Our teachers demonstrate a strong respect for and love of children. It is our intention to create a nurturing and harmonious environment for all the children. We focus on teaching imaginatively through the arts as a way to enliven learning, and practice an intentional honoring of each child’s physical and emotional needs, respecting that progress happens at the pace that is right for the individual child. We strive to foster authentic human experiences and to provide a space free of commercial images and media use during class time. We value open communication with parents to help us provide this environment.
At Lilac Children’s Garden, you can expect that your child will:
- Engage their minds and imaginations with stories from literature, myths, legends, and from folk and fairy tale traditions around the world, as well as with stories of historical figures and events that meet them where they are developmentally.
- Engage their bodies in hand work and practical arts, as well as other immersive, creative, and artistic activities (sewing, felting, knitting, crochet, drawing, sculpting, carving, painting, cooking, building, etc.).
- Engage their bodies while playing gym and outdoor games with their classes, as well as while playing clapping, rhythm, jump rope, and circle games.
- Engage their hearts and imagination with music, singing and/or playing an instrument with their classes.
- Engage their hearts with seasonal poetry, nature tables, and verses, and at community festival celebrations throughout the year.
- End their year with the performance of a play.
At Lilac Children’s Garden, your child (ideally) will remain with the same teacher from the time they leave the Willow class (our class for 5 and 6 year olds) until they graduate at age 13 or 14. This allows the teacher to better assess each student's development, needs, and learning style—and the students, feeling secure in this long-term relationship, are more comfortable in their learning environment. Each teacher has a great deal of autonomy and the freedom to respond to the students in front of them. The teacher will engage the students in the activities listed above, but each class will grow and develop along its own unique path based on the creativity and strengths of the teacher and the needs and strengths of the students.BEGINNINGS AND GROWTH
Lilac Children’s Garden was conceived by Rochester parents to bring the influence of Waldorf education to homeschooling families.
Lilac began providing programs in 1998 when a small group of parents familiarized themselves with Waldorf curriculum and became our first teachers. Through the years, we have attracted parents to join Lilac Children’s Garden leadership and teaching. Many have come with a range of teaching experience in Waldorf education or other methods. Some have come with no educational experience at all, but have the willingness to grow and learn through independent study as well as formal training.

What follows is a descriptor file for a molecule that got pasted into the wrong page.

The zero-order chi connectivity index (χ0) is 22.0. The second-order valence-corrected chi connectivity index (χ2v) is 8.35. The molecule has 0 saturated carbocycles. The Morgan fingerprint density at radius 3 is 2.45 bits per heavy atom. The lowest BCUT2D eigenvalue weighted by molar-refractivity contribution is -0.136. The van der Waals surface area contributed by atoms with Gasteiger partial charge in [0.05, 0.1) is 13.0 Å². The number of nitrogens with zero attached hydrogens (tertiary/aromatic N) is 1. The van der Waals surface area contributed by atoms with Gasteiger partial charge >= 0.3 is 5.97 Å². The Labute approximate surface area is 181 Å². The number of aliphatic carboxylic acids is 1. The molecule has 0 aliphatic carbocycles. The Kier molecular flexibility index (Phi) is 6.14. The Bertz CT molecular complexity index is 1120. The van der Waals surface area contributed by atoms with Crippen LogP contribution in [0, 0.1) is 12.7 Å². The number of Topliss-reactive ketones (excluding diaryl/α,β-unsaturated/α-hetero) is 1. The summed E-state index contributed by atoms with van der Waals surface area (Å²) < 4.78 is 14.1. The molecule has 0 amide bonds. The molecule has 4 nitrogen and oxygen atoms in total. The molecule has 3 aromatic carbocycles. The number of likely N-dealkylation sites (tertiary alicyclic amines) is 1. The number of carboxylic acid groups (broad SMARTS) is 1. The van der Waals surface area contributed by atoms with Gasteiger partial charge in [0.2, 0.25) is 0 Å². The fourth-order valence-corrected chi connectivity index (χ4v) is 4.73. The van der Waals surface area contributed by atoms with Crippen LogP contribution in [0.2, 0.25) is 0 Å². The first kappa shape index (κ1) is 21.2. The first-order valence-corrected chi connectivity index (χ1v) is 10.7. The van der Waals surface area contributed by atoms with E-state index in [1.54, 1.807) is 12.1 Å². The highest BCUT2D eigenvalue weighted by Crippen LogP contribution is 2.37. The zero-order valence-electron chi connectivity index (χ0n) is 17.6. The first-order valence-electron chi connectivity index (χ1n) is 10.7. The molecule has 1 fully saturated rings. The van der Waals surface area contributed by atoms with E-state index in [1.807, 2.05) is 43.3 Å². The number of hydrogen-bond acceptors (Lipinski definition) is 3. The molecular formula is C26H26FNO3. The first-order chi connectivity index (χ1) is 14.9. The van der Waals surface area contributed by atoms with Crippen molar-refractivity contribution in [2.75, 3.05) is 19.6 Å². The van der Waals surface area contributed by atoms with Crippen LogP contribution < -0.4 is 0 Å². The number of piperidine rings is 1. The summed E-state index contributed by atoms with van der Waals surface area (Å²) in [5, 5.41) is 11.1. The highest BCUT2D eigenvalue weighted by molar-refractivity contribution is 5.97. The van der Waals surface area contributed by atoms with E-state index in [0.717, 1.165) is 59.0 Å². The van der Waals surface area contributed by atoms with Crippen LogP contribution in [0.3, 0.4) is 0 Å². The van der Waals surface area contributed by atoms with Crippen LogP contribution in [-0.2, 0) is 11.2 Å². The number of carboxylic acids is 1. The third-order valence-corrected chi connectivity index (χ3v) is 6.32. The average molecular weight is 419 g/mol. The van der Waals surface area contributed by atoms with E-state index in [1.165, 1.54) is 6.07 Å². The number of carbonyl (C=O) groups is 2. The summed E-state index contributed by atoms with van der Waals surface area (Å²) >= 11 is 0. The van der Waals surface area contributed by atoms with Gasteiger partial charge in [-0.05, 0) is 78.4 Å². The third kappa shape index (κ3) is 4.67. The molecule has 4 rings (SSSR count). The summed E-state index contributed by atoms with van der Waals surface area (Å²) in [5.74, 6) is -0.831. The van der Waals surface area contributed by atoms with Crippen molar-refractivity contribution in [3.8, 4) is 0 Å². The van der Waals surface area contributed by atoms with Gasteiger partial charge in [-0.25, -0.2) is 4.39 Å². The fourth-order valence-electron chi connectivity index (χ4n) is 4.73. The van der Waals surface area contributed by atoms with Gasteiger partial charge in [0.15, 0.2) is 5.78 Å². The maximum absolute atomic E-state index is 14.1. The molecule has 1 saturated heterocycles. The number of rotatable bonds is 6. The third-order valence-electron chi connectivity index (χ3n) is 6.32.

Through the years a cohesive community of current students and alumni has formed, many families having more than one child who has “gone all the way through” Lilac Children’s Garden program. There is a noticeable connection and joy as families have formed strong, long-lasting relationships through the community, supporting one another generously through life’s ups and downs.WHAT IS WALDORF EDUCATION?
Waldorf education was pioneered by Austrian philosopher Rudolf Steiner in post-World War I Europe. Steiner stressed that children are spiritual as well as physical beings. Waldorf teachers strive to transform education into an art that educates the whole child—the heart and the hands, as well as the head. Child development in the Waldorf plan is age-specific. The decisions about the curriculum are based on what is happening in the child’s physical and emotional development and also in the development of the child’s consciousness. The Waldorf curriculum draws heavily from the wisdom of ancient cultures, and incorporates visual art, music, movement, and language arts, with a special emphasis on nature study into every aspect of the learning process. While no religion is taught in Waldorf schools, children are exposed to a variety of mythologies as well as the stories of great men and women throughout history.IS LILAC CHILDREN’S GARDEN A PARENT CO-OP?
We do not strictly follow a parent co-op governance model. However, parental help and involvement are necessary to make our quality offering possible. Each year, LCG asks parents in the fall to commit to fulfilling at least one or two parent responsibilities (i.e., help during the plays with costumes or scenery, assist with the planning and production of our festivals, serve on the Board of Directors, etc.). Teachers also request parental assistance in the classroom and with set-up and/or clean-up on a rotating basis (three or four times a year, depending on class size).